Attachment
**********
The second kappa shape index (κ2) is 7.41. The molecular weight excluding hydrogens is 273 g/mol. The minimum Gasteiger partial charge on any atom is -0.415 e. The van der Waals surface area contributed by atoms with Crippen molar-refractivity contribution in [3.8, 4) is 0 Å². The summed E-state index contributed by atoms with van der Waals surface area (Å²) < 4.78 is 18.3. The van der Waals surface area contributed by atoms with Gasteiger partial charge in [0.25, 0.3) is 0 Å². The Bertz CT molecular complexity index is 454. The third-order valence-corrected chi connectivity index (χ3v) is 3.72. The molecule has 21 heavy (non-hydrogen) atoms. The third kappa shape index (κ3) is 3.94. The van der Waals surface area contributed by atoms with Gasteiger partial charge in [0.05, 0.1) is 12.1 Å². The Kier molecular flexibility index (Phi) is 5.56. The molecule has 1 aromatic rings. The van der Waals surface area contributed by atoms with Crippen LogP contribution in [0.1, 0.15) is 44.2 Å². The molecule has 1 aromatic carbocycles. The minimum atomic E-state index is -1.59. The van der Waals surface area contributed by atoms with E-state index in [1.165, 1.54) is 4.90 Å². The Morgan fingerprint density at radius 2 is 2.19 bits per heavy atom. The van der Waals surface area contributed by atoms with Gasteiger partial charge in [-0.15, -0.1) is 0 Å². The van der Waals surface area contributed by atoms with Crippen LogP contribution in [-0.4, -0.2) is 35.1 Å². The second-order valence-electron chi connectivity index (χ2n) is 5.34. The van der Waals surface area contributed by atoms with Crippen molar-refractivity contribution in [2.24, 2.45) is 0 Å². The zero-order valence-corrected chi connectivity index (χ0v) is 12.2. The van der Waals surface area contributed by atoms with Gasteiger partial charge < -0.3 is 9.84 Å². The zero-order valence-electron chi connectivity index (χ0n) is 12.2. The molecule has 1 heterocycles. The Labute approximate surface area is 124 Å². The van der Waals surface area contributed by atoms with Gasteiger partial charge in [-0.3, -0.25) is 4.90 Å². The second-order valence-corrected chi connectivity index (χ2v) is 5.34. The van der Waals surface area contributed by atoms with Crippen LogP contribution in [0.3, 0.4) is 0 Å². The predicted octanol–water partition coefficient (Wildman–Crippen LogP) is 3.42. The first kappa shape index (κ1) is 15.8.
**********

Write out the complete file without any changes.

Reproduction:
The second kappa shape index (κ2) is 7.41. The molecular weight excluding hydrogens is 273 g/mol. The minimum Gasteiger partial charge on any atom is -0.415 e. The van der Waals surface area contributed by atoms with Crippen molar-refractivity contribution in [3.8, 4) is 0 Å². The summed E-state index contributed by atoms with van der Waals surface area (Å²) < 4.78 is 18.3. The van der Waals surface area contributed by atoms with Gasteiger partial charge in [0.25, 0.3) is 0 Å². The Bertz CT molecular complexity index is 454. The third-order valence-corrected chi connectivity index (χ3v) is 3.72. The molecule has 21 heavy (non-hydrogen) atoms. The third kappa shape index (κ3) is 3.94. The van der Waals surface area contributed by atoms with Gasteiger partial charge in [0.05, 0.1) is 12.1 Å². The Kier molecular flexibility index (Phi) is 5.56. The molecule has 1 aromatic rings. The van der Waals surface area contributed by atoms with Crippen LogP contribution in [0.1, 0.15) is 44.2 Å². The molecule has 1 aromatic carbocycles. The minimum atomic E-state index is -1.59. The van der Waals surface area contributed by atoms with E-state index in [1.165, 1.54) is 4.90 Å². The Morgan fingerprint density at radius 2 is 2.19 bits per heavy atom. The van der Waals surface area contributed by atoms with Gasteiger partial charge in [-0.15, -0.1) is 0 Å². The van der Waals surface area contributed by atoms with Crippen LogP contribution in [-0.4, -0.2) is 35.1 Å². The second-order valence-electron chi connectivity index (χ2n) is 5.34. The van der Waals surface area contributed by atoms with Crippen molar-refractivity contribution in [2.24, 2.45) is 0 Å². The zero-order valence-corrected chi connectivity index (χ0v) is 12.2. The van der Waals surface area contributed by atoms with Gasteiger partial charge < -0.3 is 9.84 Å². The zero-order valence-electron chi connectivity index (χ0n) is 12.2. The molecule has 1 heterocycles. The Labute approximate surface area is 124 Å². The van der Waals surface area contributed by atoms with Gasteiger partial charge in [-0.3, -0.25) is 4.90 Å². The second-order valence-corrected chi connectivity index (χ2v) is 5.34. The van der Waals surface area contributed by atoms with Crippen LogP contribution in [0.3, 0.4) is 0 Å². The predicted octanol–water partition coefficient (Wildman–Crippen LogP) is 3.42. The first kappa shape index (κ1) is 15.8.